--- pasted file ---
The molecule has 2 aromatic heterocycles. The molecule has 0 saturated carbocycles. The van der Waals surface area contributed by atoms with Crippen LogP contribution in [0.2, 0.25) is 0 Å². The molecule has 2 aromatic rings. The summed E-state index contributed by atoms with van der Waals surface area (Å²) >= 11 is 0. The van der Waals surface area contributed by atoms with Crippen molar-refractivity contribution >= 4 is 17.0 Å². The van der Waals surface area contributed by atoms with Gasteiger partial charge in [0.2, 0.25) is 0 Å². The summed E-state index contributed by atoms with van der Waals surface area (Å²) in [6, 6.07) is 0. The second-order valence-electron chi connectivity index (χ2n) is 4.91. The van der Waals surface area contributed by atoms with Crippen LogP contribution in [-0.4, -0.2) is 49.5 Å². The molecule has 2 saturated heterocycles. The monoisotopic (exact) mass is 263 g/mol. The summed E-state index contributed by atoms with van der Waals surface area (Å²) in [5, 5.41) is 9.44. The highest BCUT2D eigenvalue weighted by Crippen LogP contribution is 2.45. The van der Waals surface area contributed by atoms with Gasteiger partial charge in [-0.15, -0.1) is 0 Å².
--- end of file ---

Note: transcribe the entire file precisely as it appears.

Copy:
The molecule has 2 aromatic heterocycles. The molecule has 0 saturated carbocycles. The van der Waals surface area contributed by atoms with Crippen LogP contribution in [0.2, 0.25) is 0 Å². The molecule has 2 aromatic rings. The summed E-state index contributed by atoms with van der Waals surface area (Å²) >= 11 is 0. The van der Waals surface area contributed by atoms with Crippen molar-refractivity contribution >= 4 is 17.0 Å². The van der Waals surface area contributed by atoms with Gasteiger partial charge in [0.2, 0.25) is 0 Å². The summed E-state index contributed by atoms with van der Waals surface area (Å²) in [6, 6.07) is 0. The second-order valence-electron chi connectivity index (χ2n) is 4.91. The van der Waals surface area contributed by atoms with Crippen LogP contribution in [-0.4, -0.2) is 49.5 Å². The molecule has 2 saturated heterocycles. The monoisotopic (exact) mass is 263 g/mol. The summed E-state index contributed by atoms with van der Waals surface area (Å²) in [5, 5.41) is 9.44. The highest BCUT2D eigenvalue weighted by Crippen LogP contribution is 2.45. The van der Waals surface area contributed by atoms with Gasteiger partial charge in [-0.15, -0.1) is 0 Å².